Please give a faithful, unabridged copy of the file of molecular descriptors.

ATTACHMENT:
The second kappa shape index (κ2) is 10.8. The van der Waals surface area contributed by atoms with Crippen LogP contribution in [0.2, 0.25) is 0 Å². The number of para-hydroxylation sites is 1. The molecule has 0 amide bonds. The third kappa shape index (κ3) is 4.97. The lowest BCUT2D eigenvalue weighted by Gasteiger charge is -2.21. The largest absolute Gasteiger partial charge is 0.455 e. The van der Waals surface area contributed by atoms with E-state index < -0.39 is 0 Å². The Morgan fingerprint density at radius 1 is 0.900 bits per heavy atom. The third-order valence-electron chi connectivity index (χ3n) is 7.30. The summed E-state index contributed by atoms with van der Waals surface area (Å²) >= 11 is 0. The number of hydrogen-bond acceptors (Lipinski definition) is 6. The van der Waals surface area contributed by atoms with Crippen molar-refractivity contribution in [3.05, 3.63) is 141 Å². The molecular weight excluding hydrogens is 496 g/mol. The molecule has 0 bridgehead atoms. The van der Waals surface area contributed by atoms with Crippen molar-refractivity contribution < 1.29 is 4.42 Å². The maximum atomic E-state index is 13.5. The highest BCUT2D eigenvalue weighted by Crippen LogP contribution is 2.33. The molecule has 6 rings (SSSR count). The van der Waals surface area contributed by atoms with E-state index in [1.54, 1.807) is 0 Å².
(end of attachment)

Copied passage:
The second kappa shape index (κ2) is 10.8. The van der Waals surface area contributed by atoms with Crippen LogP contribution in [0.2, 0.25) is 0 Å². The number of para-hydroxylation sites is 1. The molecule has 0 amide bonds. The third kappa shape index (κ3) is 4.97. The lowest BCUT2D eigenvalue weighted by Gasteiger charge is -2.21. The largest absolute Gasteiger partial charge is 0.455 e. The van der Waals surface area contributed by atoms with E-state index < -0.39 is 0 Å². The Morgan fingerprint density at radius 1 is 0.900 bits per heavy atom. The third-order valence-electron chi connectivity index (χ3n) is 7.30. The summed E-state index contributed by atoms with van der Waals surface area (Å²) >= 11 is 0. The number of hydrogen-bond acceptors (Lipinski definition) is 6. The van der Waals surface area contributed by atoms with Crippen molar-refractivity contribution in [3.05, 3.63) is 141 Å². The molecular weight excluding hydrogens is 496 g/mol. The molecule has 0 bridgehead atoms. The van der Waals surface area contributed by atoms with Crippen molar-refractivity contribution < 1.29 is 4.42 Å². The maximum atomic E-state index is 13.5. The highest BCUT2D eigenvalue weighted by Crippen LogP contribution is 2.33. The molecule has 6 rings (SSSR count). The van der Waals surface area contributed by atoms with E-state index in [1.54, 1.807) is 0 Å².